Lessons learned would have had white professing Christians nationwide driving the civil rights movement— instead of so many working in opposition. Nothing learned; nothing gained.

So, it’s sadly unsurprising that American evangelicals are at the forefront now in seeking to whitewash and suppress American history. The truth is too close to their own history to be comfortable — and too much of a threat to their current efforts to retain power-driven privilege.

They would rather conceal the major roles that white Americanized Christians played in the worst atrocities in our nation’s history than to reckon with them in ways that avoid repetition or shine a light on injustices today.

Researcher Robert P. Jones, author of White Too Long: The Legacy of White Supremacy in America (2020, Simon & Schuster), notes how this is being done so aggressively now in regards to the latest boogieman, Critical Race Theory (CRT).

This academic theory, not well known until recently, is highly demonized by white evangelicals and their political partners as a primary threat to the beloved freedom of American life. It is truly an outsized response with a larger intent.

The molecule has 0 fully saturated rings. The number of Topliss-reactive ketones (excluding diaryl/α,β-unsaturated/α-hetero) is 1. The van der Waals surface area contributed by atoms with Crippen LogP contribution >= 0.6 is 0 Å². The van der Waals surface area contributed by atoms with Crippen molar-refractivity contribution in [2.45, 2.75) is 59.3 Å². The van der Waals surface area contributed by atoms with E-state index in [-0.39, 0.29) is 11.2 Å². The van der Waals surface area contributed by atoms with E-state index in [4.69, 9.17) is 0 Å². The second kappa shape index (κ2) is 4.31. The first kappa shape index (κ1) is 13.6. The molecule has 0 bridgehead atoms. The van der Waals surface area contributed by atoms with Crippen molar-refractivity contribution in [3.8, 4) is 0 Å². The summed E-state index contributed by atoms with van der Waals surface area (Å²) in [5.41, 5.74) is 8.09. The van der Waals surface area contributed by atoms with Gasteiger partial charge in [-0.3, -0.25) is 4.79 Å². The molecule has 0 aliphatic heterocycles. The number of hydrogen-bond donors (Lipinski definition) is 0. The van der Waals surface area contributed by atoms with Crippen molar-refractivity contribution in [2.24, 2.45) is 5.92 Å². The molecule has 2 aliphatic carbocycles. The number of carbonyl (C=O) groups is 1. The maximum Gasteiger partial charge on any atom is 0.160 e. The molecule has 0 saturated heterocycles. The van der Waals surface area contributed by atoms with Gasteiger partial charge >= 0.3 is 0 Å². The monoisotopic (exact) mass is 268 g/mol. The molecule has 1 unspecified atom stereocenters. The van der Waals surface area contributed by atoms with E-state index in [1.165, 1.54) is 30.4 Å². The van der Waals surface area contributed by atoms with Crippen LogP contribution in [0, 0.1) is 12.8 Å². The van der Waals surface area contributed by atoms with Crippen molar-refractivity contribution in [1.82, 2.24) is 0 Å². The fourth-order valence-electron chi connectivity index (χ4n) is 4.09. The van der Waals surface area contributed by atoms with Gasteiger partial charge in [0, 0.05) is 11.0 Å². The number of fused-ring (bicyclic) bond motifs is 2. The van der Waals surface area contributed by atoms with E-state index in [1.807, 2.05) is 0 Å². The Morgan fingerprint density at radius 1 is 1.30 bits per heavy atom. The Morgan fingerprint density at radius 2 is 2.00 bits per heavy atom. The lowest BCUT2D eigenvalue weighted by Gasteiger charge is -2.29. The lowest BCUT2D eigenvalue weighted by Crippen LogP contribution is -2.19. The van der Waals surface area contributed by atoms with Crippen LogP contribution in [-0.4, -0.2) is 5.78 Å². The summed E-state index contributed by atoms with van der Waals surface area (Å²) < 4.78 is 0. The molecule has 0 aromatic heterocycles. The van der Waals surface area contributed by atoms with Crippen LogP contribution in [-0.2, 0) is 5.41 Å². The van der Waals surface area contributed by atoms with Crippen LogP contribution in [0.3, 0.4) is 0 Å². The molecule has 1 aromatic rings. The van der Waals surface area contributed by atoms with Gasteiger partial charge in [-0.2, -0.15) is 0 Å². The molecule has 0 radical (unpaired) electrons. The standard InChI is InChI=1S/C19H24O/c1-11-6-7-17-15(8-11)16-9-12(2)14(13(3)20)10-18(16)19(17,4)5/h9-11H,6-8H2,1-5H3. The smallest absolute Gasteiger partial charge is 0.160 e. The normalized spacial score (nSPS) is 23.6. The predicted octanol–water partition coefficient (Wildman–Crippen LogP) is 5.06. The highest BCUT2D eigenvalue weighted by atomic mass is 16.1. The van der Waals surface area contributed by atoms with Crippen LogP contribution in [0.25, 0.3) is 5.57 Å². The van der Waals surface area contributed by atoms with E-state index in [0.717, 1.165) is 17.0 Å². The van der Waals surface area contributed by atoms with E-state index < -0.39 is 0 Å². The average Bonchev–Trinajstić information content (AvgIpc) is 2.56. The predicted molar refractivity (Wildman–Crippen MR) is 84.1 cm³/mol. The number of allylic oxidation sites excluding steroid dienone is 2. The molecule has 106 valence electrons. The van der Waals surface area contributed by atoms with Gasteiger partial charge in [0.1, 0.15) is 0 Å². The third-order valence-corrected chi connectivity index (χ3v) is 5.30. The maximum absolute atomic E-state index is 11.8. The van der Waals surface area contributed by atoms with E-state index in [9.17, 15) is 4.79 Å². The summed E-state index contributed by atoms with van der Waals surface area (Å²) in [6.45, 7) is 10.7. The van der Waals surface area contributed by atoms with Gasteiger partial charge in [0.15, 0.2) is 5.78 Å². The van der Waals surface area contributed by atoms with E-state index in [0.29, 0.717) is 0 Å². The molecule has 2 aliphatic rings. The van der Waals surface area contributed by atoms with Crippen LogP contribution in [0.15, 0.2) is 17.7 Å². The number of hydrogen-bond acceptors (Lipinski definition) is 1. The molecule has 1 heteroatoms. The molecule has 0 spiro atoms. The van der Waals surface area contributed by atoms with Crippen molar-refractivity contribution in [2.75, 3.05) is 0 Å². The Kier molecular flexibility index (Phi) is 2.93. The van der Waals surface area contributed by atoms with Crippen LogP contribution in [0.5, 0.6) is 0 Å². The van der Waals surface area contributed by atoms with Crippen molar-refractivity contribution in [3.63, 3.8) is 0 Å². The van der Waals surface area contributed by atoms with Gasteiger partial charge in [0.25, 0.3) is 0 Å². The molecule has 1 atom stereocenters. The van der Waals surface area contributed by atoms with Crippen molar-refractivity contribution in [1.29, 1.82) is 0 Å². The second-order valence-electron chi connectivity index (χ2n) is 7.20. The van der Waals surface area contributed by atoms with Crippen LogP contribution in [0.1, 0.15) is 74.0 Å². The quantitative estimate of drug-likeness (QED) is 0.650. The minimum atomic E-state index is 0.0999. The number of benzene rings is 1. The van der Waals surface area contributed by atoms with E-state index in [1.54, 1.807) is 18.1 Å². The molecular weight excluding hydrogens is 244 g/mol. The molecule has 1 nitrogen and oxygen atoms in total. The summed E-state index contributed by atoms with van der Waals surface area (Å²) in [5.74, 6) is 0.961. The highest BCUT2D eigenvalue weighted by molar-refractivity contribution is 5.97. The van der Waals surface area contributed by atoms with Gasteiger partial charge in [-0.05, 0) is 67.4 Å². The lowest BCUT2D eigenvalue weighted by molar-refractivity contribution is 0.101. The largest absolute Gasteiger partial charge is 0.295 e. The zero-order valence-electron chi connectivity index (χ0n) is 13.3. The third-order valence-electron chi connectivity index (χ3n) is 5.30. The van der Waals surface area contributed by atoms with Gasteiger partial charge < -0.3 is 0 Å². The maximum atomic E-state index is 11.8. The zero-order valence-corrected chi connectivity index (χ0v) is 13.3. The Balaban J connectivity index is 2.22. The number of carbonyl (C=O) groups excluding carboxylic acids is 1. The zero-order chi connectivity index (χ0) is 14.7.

Jones, steeped in Southern Baptist culture from his Mississippi upbringing, noted in a recent Time article how such fear-based, political aggression is a reaction to “the unmaking of the white Christian worldview.”

Jones’ research through Public Religion Research Institute (PRRI) reveals how so many “purportedly sober” American Christians have become hysterical over unfounded conspiracies and have given their primary allegiance to amoral political leadership that shows no interest in truth (as factual) or justice and equality.

Why such alarm and a willingness to set aside all Jesus called his followers to be and do? Here’s a short and concise answer:

“The bulwark of white Christian America is crumbling,” writes Jones in Time. “We are no longer, demographically speaking, a white Christian nation.”

Throughout history, most followers of Jesus have known what it was like to live out their faith without cultural dominance.

But white Americanized Christians can’t imagine not having the helping hand of government control — and the power to write or constrain the historical narratives.

They can’t imagine walking faithfully in the footprints of Jesus instead of being able to coerce others to align with what they consider to be true religion.

By portraying the teaching of historical truth as somehow “teaching hate” we discover yet another attempt by white Americanized Christians to cover up their own historical trail of hatred, abuse and discrimination — and a way that does not hold them accountable for the injustices of the past or present.

In doing so, the question of “What is right?” is replaced by, “How can we control the power structure — without regard for what is moral or ethical — to ensure we retain cultural power by disregarding the rights and values of others?”

Nothing learned; nothing gained. That’s why — yet again — we can’t “just move on.”

Share This